This is the ideal sweet spot to train for a half marathon. You don’t necessarily have to be able to run 3.1 miles without stopping, however you should be able to complete a 5k (3.1 miles) within 45 minutes so you can finish a half marathon within 4 hours. Total training time for a half marathon will be 12 weeks.

Your weekly running volume is between 10 and 20 miles and you can run up to 6 miles in one session

You’re already logging long-distance runs in excess of 6 miles so your training schedule window is about 8 weeks.

Your weekly running volume is between 20 and 30 miles and you can run up to 10 miles in one session

You can run a distance of 10 miles in one training session. Your training schedule window is about 4-6 weeks.

How long will it take to train for a half marathon?

Weekly Running VolumeCriteriaTraining Time (Weeks)
< 10 milesObese, unfit, new runner15 - 24+
> 10 milesCan run a 5k (3.1) miles12
10-20 milesLong run of at least 6 miles8
20-30 milesLong run of at least 10 miles4 - 6

Walking a Half Marathon

If you’re severely obese you might consider walking a half marathon, but only after you lose some of your weight and get within a 20% range of your ideal weight. I’ve written a detailed post about walking a half marathon in under 4 hours with pacing charts.

Depending on what your goal is, you may simply want to attempt to walk the half marathon instead of running it. Although you will be walking, you still need to be able to walk the entire length of the race, which is 13.1 miles (21.1 km). Race cut-off time is an important factor in walking a half marathon. Most runners won’t have a problem finishing a half marathon within the Race cut-off times because they are moving at a faster pace.

Walk/Run, Run/Walk, or Run a Half Marathon

Using a run/walk interval method of training is highly encouraged for a first time half marathoner. When you use this method of training you are greatly reducing the risk of injury because you’re giving your legs time to rest in between run intervals. A walk/run and run/walk are essentially the same. However, a walk/run is more heavily walking versus running and with the run/walk, you are more concentrated on running.

Determining your half marathon start date

Below are tables that show you the training start date depending on when your race date is. Saturday was used for the race day since most races are on Saturdays. There are some races on Sunday, so just adjust the day by one, since you will still more than likely start your training on a Monday. Data tables for 8, 10, 12, and 15 weeks have been created below for easy reference.

Find your training start date 8 weeks before your race date

Example: If your race date is Satuday, 5/9/2020, and you need 8 weeks to train for the race, you would start your training on Monday, 3/16/2020.

Training Start Date (Monday)Race Date (Saturday)
12/30/20192/22/2020
1/6/20202/29/2020
1/13/20203/7/2020
1/20/20203/14/2020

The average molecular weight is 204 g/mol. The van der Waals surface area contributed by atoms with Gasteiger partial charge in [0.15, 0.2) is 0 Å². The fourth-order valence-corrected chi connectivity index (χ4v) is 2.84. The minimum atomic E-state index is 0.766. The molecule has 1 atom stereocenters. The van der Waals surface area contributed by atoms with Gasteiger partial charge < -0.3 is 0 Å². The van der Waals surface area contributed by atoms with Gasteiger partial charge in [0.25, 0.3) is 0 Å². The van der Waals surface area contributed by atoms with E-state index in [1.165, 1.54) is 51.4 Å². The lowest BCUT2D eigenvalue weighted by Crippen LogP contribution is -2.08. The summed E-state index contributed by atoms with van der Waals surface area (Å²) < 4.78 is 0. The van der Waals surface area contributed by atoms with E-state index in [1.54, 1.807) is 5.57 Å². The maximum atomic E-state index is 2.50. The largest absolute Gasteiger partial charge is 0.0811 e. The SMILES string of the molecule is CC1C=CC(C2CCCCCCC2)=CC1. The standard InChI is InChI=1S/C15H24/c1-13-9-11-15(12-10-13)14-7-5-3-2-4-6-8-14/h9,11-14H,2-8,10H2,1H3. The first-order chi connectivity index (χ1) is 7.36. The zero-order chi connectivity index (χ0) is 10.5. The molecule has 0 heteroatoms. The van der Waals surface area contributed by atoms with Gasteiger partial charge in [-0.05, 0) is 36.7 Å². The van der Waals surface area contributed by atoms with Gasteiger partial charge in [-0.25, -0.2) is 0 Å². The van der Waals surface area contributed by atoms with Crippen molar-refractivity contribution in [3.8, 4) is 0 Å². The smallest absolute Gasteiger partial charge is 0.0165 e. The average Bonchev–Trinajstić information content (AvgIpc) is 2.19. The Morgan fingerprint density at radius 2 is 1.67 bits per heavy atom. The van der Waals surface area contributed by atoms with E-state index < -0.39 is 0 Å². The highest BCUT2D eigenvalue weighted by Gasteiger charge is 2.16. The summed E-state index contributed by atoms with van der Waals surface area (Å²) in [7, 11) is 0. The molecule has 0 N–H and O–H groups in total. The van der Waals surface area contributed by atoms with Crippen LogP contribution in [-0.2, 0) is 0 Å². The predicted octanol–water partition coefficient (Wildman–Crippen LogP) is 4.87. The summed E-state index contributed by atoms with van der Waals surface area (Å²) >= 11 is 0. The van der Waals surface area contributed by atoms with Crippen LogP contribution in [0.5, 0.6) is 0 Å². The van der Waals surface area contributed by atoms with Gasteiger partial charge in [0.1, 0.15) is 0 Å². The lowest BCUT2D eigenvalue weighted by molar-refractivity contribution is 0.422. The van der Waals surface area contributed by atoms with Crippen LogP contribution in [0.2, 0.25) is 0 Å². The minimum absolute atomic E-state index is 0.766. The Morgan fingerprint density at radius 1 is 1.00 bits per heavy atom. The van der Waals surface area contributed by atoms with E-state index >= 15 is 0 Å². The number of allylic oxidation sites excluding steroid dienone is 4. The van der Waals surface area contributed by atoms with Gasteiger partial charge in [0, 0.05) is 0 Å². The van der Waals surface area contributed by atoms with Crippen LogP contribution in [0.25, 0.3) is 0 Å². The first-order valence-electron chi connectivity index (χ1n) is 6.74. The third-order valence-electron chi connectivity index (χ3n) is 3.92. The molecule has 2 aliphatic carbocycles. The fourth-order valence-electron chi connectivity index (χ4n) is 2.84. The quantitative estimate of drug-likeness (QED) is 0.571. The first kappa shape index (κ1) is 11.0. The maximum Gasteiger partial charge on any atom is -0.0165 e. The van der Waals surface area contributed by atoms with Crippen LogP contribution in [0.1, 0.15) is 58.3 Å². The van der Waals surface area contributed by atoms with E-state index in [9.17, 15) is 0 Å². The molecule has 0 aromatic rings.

1/27/20203/21/2020
2/3/20203/28/2020
2/10/20204/4/2020
2/17/20204/11/2020
2/24/20204/18/2020
3/2/20204/25/2020
3/9/20205/2/2020
3/16/20205/9/2020
3/23/20205/16/2020
3/30/20205/23/2020
4/6/20205/30/2020
4/13/20206/6/2020
4/20/20206/13/2020
4/27/20206/20/2020
5/4/20206/27/2020
5/11/20207/4/2020
5/18/20207/11/2020
5/25/20207/18/2020
6/1/20207/25/2020
6/8/20208/1/2020
6/15/20208/8/2020
6/22/20208/15/2020
6/29/20208/22/2020
7/6/20208/29/2020
7/13/20209/5/2020
7/20/20209/12/2020
7/27/20209/19/2020
8/3/20209/26/2020
8/10/202010/3/2020
8/17/202010/10/2020
8/24/202010/17/2020
8/31/202010/24/2020
9/7/202010/31/2020
9/14/202011/7/2020
9/21/202011/14/2020
9/28/202011/21/2020
10/5/202011/28/2020
10/12/202012/5/2020
10/19/202012/12/2020
10/26/202012/19/2020
11/2/202012/26/2020
11/9/20201/2/2021
11/16/20201/9/2021
11/23/20201/16/2021
11/30/20201/23/2021
12/7/20201/30/2021
12/14/20202/6/2021
12/21/20202/13/2021
12/28/20202/20/2021

Find your training start date 10 weeks before your race date

Example: If your race date is Satuday, 5/9/2020, and you need 10 weeks to train for the race, you would start your training on Monday, 3/2/2020.

Training Start Date (Monday)Race Date (Saturday)
12/30/20193/7/2020
1/6/20203/14/2020
1/13/20203/21/2020
1/20/20203/28/2020
1/27/20204/4/2020
2/3/20204/11/2020
2/10/20204/18/2020
2/17/20204/25/2020
2/24/20205/2/2020
3/2/20205/9/2020
3/9/20205/16/2020
3/16/20205/23/2020
3/23/20205/30/2020
3/30/20206/6/2020
4/6/20206/13/2020
4/13/20206/20/2020
4/20/20206/27/2020
4/27/20207/4/2020
5/4/20207/11/2020
5/11/20207/18/2020
5/18/20207/25/2020
5/25/20208/1/2020
6/1/20208/8/2020
6/8/20208/15/2020
6/15/20208/22/2020
6/22/20208/29/2020
6/29/20209/5/2020
7/6/20209/12/2020
7/13/20209/19/2020
7/20/20209/26/2020
7/27/202010/3/2020
8/3/202010/10/2020
8/10/202010/17/2020
8/17/202010/24/2020
8/24/202010/31/2020
8/31/202011/7/2020
9/7/202011/14/2020
9/14/202011/21/2020
9/21/202011/28/2020
9/28/202012/5/2020
10/5/202012/12/2020
10/12/202012/19/2020
10/19/202012/26/2020
10/26/20201/2/2021
11/2/20201/9/2021
11/9/20201/16/2021
11/16/20201/23/2021
11/23/20201/30/2021
11/30/20202/6/2021